I’m reposting this review just so it’ll be next to all the other reviews I’m posting. Hope you like it, for the first or second time 🙂

Spoiler Alert. There are lots of spoilers.

“Zero Dark Thirty” is a worthless piece of shit. It reduces all Arabs to two forms of the same subjugated stereotype: either terrorist or collaborator. Chastain acts like she’s talking to her cat, or some other entity that she thinks is incapable of judgment. The filmmakers would probably counter that her character is supposed to be “no-nonsense,” “emotionally detached in service to her country,” et cetera, but you know something? I don’t go to the movies to watch mannequins. I go to watch human beings. I think that’s a pretty reasonable request.

Speaking of human beings, the white guy Paul Newman wannabe who does the torturing in the first scene is just Joe Sixpack enough to represent conservative middle-America, while also having enough heart to possess pet monkeys (apparently), for the “more compassionate” viewers to relate to: basically, for the wimpster Obama voters who seek a rationale for the “War on Terror” that Barack never officially ended or Gitmo that he never closed. This disheveled-looking Paul Newman guy is just civilized—calm, rational, t-shirt wearing, non-sadistic, just-doing-his-job—enough while torturing people to make torture look civilized.

The blocking and editing of the film are like Law and Order: Criminal Intent: basic, dull, pedestrian. All it’s missing is that orchestral “DUHN-DUHN” between scenes. (By the way, a little exchange from a L&O: CI episode called “Scared Crazy”: Dr Lady: “We’re fighting terrorism.” Goren: “WITH terrorism.” P.S. He doesn’t approve.) Chastain and Paul Newman evoke Tolkien and Bob Marley in a movie about torturing people. Why? Two reasons: to make their characters seem real (and moral), and to make it look like this movie has anything to do with the actual world we live in. It’s pitiful and sacrilegious. Why not mention Gandhi as well? Or Beyonce?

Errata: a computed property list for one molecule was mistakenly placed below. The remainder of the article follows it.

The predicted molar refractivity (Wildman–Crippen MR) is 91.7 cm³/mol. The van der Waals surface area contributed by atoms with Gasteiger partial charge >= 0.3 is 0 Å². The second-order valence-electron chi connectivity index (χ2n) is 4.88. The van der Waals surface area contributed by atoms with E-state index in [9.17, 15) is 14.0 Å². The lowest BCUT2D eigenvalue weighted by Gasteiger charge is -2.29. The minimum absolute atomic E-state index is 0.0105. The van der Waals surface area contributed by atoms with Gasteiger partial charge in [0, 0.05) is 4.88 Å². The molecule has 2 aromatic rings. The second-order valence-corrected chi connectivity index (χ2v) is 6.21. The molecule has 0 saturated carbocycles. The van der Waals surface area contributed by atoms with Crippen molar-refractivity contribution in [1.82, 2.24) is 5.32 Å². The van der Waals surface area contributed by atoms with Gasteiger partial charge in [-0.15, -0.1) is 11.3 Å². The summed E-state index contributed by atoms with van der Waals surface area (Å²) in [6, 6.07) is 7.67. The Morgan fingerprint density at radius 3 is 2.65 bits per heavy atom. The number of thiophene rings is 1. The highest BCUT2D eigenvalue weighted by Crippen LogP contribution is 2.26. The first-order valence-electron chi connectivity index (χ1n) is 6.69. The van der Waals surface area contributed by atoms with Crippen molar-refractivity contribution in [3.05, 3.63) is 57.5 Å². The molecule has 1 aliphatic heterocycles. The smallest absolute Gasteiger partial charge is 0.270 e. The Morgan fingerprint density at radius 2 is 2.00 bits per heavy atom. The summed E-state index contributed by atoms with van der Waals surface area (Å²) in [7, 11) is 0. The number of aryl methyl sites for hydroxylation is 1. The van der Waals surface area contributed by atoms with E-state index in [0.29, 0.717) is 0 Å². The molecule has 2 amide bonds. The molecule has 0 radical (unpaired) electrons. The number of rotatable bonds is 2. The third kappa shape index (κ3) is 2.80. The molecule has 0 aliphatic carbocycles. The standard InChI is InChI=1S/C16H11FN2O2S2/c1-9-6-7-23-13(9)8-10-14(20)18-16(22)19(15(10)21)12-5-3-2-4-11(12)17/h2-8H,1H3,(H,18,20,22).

The Arab who gets tortured in the first scene is just light-skinned enough to make the whole scene NOT look exactly like two white people torturing a brown person, which could come off as racist, keeping in mind America and the West’s long history of enslaving, torturing, and killing non-white people. In a moment of totally shameless American exceptionalism (not to mention sloppy writing), Chastain talks about how she was “spared” after a suicide bombing basically so she could finish the job of taking out bin Laden, as though some sort of fate or divine destiny is leading her effort, and not monomoniacal ambition, or bloodlust, or whatever it is. The CIA leader guy (her boss) says “I don’t give a fuck about bin Laden,” and that the specific terror cells should be focused on, to which Chastain (in her only scene of what appears to be consensual acting) replies that bin Laden is responsible for all of their terror acts and that if we kill him, the terrorism will cease, with which we are provided no evidence at all. In fact, what he says makes a lot more sense. He shuts her down flat with the unfortunately sexist and mental-illness-phobic, “You’re out of your fucking mind,” but it still feels good to see her put in her place. (What?! This is what I’m taking pleasure in? Women being put in their place? This is the character I’m supposed to want to WIN! This movie is poisoning me!)

By the way, why are there a notable number of apparently powerful women in this movie? Is this based on anything that happened in “real life”? Or is it post-genderal Liberal Hollywood idealism in a film that takes James Frey-esque liberties with “what really happened”? I think it’s good to depict women in positions of power in order to challenge expected gender roles, but where is the truth of this so-called true story? Who ordered these things to happen? Was it a guy or a girl? These things matter. When she states with “100%” certainty that bin Laden is in Abottabad, she convinces people with her confidence alone, not with any actual incontrovertible evidence. Is that the feminine mystique working? Are women not as burdened with the burden of proof as men are because they happen to be attractive and redheaded? Where is her superior ability? Where is her high place on the knowledge hierarchy? Bigelow does women a disservice with this one.